Electrophoresis of hemoglobin and hemoglobinopathies

Generically, the clinical syndromes that result from alterations in hemoglobin (Hb) are known as hemoglobinopathies and several laboratory tests are interpreted to know them, of which the most relevant is Hb electrophoresis (EF).

The human Hb 1 molecule is formed by 2 pairs of globin chains, and a heme molecule is attached to each of them. Physiologically, 6 variants are formed: Three transient embryonic variants, called Hb Gower 1, Hb Gower 2 and Hb Portland, HbF, which is the predominant in fetal life, HbA, which constitutes more than 95% of adult Hb and HbA2, also present in a lower percentage (1-3.5%) in children and adults.

There are many Hb variants genetically determined (inherited) and although most are harmless, others cause remarkable clinical alterations. The hemoglobinopathies can be grouped into 3 fundamental categories, the most relevant being the first 2:

– Structural variants of Hb, such as HbS (sickle cell anemia or sickle cell disease).

– Failure in the synthesis of an adequate amount of normal Hb (thalassemias) by default in the production of 1 or more of the globin chains.

– Failure in the normal jump that occurs in the neonate to produce HbF to HbA (hereditary persistence of fetal Hb).

The investigation of patients with suspected hemoglobinopathy should include a complete history with family history, physical examination and laboratory analysis. These tests were already defined in 1975 by a panel of experts from the International Committee for Standardization in Hematology: red series count with indices; Hemoglobin; hematocrit; peripheral blood smear; reticulocytes; iron metabolism; solubility test; falciformation test; quantification of HbA2 and HbF, and EF of Hb at alkaline pH. If the Hb detected is unstable or with affinity for the altered oxygen, the thermal stability (by heat) and chemical (isopropanol) test must be added. In this way, a reliable diagnosis can be made in most cases, although sometimes it is necessary to resort to more sophisticated techniques such as EF at acidic pH, the study of globins, isoelectric focusing or even molecular DNA analysis.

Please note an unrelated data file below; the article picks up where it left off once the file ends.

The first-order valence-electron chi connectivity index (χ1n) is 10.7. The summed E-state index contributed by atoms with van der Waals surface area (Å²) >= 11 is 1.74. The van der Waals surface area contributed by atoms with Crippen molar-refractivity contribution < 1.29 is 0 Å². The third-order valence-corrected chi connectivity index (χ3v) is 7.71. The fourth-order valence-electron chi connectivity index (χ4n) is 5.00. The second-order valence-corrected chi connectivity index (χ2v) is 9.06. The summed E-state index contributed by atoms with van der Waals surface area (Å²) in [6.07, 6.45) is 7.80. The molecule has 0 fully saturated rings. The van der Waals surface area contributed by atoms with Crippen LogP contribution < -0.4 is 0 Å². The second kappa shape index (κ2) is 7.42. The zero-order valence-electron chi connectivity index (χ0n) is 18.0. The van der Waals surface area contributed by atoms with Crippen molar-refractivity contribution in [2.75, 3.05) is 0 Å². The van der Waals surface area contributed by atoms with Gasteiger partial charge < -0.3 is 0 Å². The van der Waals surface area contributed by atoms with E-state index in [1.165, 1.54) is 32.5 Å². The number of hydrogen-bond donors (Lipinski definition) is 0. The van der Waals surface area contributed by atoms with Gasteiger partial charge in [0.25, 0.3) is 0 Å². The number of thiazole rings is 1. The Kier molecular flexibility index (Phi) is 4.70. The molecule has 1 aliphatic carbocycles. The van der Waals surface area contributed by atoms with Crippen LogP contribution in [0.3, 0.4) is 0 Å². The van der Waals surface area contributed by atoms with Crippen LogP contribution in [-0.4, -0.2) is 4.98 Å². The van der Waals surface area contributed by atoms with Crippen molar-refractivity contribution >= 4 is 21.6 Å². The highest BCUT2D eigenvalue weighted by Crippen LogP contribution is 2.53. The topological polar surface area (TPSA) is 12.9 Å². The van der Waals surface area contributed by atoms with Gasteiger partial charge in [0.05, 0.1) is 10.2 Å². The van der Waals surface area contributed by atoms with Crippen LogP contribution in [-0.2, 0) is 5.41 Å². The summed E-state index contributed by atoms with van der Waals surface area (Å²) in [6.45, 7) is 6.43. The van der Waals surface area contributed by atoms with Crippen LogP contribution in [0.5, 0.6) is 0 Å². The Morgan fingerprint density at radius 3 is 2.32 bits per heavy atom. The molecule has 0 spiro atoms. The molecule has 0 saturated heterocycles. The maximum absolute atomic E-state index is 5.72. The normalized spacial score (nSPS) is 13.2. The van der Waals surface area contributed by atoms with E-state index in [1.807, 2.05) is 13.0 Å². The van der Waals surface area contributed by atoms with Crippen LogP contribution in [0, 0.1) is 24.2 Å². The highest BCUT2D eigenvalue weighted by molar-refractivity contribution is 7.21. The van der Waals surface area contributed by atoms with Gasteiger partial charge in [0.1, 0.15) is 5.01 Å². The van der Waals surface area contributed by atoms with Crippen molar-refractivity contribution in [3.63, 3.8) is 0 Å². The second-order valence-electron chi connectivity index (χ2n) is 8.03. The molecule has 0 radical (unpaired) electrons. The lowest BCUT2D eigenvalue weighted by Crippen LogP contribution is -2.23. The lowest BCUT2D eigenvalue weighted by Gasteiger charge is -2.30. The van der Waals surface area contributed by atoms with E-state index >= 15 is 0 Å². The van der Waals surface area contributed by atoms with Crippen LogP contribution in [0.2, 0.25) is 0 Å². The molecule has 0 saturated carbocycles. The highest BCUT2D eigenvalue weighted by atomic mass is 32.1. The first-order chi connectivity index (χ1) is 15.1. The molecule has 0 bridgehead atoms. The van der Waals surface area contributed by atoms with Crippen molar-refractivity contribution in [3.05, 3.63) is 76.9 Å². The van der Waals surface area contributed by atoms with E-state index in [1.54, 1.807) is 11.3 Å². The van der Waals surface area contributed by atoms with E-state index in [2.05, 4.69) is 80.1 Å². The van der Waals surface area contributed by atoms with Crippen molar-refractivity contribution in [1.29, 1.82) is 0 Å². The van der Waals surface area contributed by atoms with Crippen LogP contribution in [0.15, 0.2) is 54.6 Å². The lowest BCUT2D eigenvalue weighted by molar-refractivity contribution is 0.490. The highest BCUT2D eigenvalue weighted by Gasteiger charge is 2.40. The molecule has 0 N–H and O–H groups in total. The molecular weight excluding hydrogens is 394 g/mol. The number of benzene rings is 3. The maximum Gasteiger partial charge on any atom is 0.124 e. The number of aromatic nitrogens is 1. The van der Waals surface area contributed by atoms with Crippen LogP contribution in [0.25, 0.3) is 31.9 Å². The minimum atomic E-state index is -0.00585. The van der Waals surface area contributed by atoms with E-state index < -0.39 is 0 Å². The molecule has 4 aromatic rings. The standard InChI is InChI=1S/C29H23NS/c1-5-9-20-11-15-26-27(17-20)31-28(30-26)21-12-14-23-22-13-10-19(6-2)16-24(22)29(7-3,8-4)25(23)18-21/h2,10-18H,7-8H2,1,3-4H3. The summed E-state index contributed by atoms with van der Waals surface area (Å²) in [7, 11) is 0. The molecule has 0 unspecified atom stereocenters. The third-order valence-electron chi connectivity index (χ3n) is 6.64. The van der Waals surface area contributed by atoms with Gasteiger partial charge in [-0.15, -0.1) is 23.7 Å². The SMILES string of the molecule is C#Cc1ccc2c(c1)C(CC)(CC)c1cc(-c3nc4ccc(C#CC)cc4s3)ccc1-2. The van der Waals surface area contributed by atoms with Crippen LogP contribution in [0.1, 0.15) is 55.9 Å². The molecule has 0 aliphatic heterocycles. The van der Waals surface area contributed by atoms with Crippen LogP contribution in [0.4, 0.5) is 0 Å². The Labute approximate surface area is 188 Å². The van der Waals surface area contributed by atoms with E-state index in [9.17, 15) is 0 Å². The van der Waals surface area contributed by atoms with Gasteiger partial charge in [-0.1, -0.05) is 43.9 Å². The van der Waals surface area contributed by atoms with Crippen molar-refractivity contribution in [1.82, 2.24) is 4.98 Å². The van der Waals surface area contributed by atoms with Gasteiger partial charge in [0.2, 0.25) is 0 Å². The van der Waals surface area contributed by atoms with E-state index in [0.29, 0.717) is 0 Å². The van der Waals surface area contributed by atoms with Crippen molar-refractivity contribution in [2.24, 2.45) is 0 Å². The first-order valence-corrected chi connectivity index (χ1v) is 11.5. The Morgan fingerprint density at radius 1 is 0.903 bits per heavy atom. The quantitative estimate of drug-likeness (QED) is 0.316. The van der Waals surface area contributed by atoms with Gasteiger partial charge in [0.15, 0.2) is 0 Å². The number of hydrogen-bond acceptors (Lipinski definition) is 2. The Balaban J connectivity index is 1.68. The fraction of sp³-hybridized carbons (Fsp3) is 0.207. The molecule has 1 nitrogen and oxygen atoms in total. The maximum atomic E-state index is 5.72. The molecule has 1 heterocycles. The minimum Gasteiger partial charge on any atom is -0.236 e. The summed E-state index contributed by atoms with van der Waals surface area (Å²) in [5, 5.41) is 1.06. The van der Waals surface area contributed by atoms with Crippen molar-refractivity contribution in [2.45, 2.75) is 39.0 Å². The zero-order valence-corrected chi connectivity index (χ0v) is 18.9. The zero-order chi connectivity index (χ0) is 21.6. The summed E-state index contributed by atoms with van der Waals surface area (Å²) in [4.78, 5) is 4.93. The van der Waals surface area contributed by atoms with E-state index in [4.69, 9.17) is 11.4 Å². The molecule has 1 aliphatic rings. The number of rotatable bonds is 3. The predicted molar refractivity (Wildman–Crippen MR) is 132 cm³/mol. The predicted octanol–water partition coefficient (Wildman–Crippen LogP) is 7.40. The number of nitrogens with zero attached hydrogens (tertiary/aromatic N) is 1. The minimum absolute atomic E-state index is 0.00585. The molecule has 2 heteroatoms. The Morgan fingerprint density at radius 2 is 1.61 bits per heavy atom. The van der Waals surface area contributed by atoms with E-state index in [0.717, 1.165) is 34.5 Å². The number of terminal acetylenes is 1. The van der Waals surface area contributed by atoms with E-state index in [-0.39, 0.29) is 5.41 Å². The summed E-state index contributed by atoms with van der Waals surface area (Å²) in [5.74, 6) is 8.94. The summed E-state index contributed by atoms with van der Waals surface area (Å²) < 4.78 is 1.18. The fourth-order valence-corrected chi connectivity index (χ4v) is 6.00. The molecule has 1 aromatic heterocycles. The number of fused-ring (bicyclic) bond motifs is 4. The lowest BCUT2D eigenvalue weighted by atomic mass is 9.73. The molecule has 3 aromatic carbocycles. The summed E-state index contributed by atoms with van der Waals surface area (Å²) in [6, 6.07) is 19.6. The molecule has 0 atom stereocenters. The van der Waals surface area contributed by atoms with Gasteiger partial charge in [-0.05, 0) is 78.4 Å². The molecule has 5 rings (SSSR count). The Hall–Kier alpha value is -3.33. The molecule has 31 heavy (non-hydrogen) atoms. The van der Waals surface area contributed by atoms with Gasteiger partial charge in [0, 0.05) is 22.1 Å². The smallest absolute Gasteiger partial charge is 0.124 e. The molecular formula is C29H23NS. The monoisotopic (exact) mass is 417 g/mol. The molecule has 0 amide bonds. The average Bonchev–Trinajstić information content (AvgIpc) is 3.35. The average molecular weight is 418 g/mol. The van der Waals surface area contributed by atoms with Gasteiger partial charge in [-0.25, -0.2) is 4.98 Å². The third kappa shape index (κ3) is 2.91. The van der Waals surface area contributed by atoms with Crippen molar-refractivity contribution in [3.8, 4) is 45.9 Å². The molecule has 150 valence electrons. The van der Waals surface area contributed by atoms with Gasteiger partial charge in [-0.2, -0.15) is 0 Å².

Electrophoresis in cellulose acetate at alkaline pH

This type of EF is routinely performed at pH 8.4-8.6 using a cellulose acetate membrane as a substrate, and is a simple, fast and sensitive method. Detects the most common Hb variants, and traditionally is the most used technique for the initial evaluation. At alkaline pH, Hb is a negatively charged protein that migrates to the anode (+) in an electric field. The Hb variants with different charges on their surface are separated from HbA and, therefore, all detected are different from it. Hb may be abnormal without change in the load, and therefore they will not be differentiated. With this technique, a separation of HbC, S, F, A and J is obtained. When a variant is detected, it is useful to quantify the percentage.

What difficulties of interpretation can be presented in this analysis?

– It can be difficult to detect minor bands such as Hb Constant Spring, HbA2, Hb Bart and HbH.

– In the neonate, in which there are small amounts of HbA and huge amounts of HbF, it can be difficult to detect HbA. That’s why you always have to resort to EF in citrate agar when HbA is not detected, or to use isoelectric focusing.

– It is not possible to differentiate between HbS, D and G. It is not possible to differentiate between HbC, E and O. Therefore, all samples in which a single band is detected in the HbS or C position should also be analyzed in citrate agar or with isoelectric focusing to exclude the presence of compound heterozygotes such as HbSD, SG, CE or CO.

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